What caused these wires inside our TV to turn into charcoal?
June 16, 2015 12:35 PM   Subscribe

We just bought a Vizio E550VL LCD TV on Craigslist. We tested it before buying it, of course, and it worked fine; we brought it home and watched an episode of Game of Thrones on it, and it continued to work fine. The next morning when we turned it on, the screen brightness starting flickering badly, and a little while later the screen stopped turning on at all. When we opened it up we found this charred wiring (note blackened housing and brown spots on circuit board.) What should we do?

Obviously those jumper wires, and probably the boards they're attached to (the Slave 1 and Slave 2 inverter boards) will have to be replaced. But will that fix the underlying problem? Nothing else is obviously wrong with the electronics (no bad capacitors or anything like that) but it would suck if we spent $70 replacing parts only to have them fry again. Has anyone seen anything like this before and successfully fixed it? Where's the best place to buy parts for something like this, anyway?

(Bonus question: should we contact the Craigslist seller and ask for a partial refund? I don't see how he could have known about the problem, since there was no sign of it when we bought the TV, but the fact remains that we got all of four hours' use out of it before it quit on us.)
posted by fermion to Technology (9 answers total)
Best answer: Can't help you with a specific diagnosis, but I have heard that ShopJimmy is a reputable dealer of TV components. I would not contact the seller unless you have some reason to think they knew about the problem (say, just for instance, if you replace those boards and find that it runs for a few hours before frying them again.)

Also, the way that thing failed looks scary. If you do opt to try repairing it, I would be very careful not to leave the room with it on and to unplug it from power completely when not in use.
posted by contraption at 12:43 PM on June 16, 2015

Best answer: That's the 2010 model, so it's 5 years old and has backlight circuitry using two or more CCFL tubes, not the more reliable (and lower power and voltage) LED backlight system that current LCD TVs use. Those CCFL tubes have a limited lifespan compared to the rest of the hardware. Looks to me like a tube finally blew and took its high-voltage power supply board with it.
posted by w0mbat at 12:59 PM on June 16, 2015 [3 favorites]

Response by poster: Just want to note that the plastic housing a centimeter away from the circuit board was totally unmarked, so while this looks alarming it doesn't seem like it would have been much of a fire hazard.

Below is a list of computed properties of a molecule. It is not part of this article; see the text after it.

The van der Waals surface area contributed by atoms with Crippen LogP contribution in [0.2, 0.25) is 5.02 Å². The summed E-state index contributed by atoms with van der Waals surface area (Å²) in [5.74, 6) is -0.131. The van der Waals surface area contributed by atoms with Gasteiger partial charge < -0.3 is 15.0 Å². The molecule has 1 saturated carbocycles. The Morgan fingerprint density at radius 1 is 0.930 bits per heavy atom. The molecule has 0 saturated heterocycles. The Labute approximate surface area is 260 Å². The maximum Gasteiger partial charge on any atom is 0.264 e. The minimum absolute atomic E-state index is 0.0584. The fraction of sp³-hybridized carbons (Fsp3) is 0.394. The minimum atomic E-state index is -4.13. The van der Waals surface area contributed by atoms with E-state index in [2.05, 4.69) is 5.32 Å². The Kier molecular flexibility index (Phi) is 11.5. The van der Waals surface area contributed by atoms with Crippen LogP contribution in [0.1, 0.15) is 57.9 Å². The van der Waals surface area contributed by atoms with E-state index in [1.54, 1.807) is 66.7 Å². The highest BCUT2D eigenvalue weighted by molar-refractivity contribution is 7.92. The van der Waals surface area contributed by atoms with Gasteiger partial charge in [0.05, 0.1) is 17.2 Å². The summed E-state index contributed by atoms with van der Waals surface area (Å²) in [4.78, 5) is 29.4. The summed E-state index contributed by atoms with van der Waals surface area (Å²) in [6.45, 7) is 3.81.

w0mbat, that sounds plausible--is there a way to test that theory? Can we replace the CCFL tubes?
posted by fermion at 1:05 PM on June 16, 2015

I'm pretty sure that's the inverter board for the monitor bulb (or inverters). So that's like the one place where you expect high voltage to meet low voltage (i.e. where you have some CPUish thing that your remote talks to and the thing it controls).

Though, yeah, outside of having repaired a similar thing on my computer monitor recently, why IS that allowed without some fuse or whatever there to burn away instead?
posted by DeepSeaHaggis at 3:25 AM on June 17, 2015

Best answer: I've seen LCD inverters die in a blaze of glory like this before.

It might be a bad inverter, it might be a short in one of the ccfl tubes or somewhere upstream in the actual backlight module(s). Sometimes you replace the inverter board(s) and it works, sometimes you just toast another inverter almost instantly. Maybe it fucked up the tubes or something when it died and now you'll have a half dead backlight or a really dim one forever.

I would MAYBE try and fix it if i got a really cheap(like sub $30) lead on an entire inverter setup. Otherwise i'd just load the whole thing in the garbage, sigh, and head down your local "electronics surplus" type shady strip mall store on the outskirts of town and buy an LED lit model.
posted by emptythought at 4:16 AM on June 17, 2015

Response by poster: It looks like it would cost between $70 and $130 to replace the boards (depending on if we only have to replace the ones that are obviously broken or if we have to replace all of them.)

We'll get in touch with Vizio and see if we can shame them into helping us out by pointing out the fire hazard potential, although I expect that's a long shot. Thanks for all your expertise.
posted by fermion at 4:27 PM on June 17, 2015

As an anecdata point, my friend just bought a very very very nice NEC "professional display" 47in LCD at one of those aforementioned surplus shops for $120. It has amazing picture quality and looks cool.

The shop had a stack of them.

The other shop i went to a while ago had sonys. I bought one for... $125.

This thing is probably not even worth the cost of parts. Time to explore some seedy strip malls.
posted by emptythought at 4:35 PM on June 17, 2015

Response by poster: emptythought, that is a good idea. Any chance you could suggest some electronics surplus stores in the Seattle area? I don't have a car, so I don't get out to the Strip Mall Regions as often as I otherwise might.
posted by fermion at 12:01 PM on June 19, 2015

Response by poster: Update: We tried talking to Vizio (leaning on the 'fire hazard' angle a bit) but they were zero help. My partner found the inverter boards for ~$30 each on eBay; I was pretty pessimistic about our chances, but we installed them and...the TV works! So far, anyway. We will be careful not to leave it powered up when we are out of the house. :)
posted by fermion at 3:50 PM on July 14, 2015

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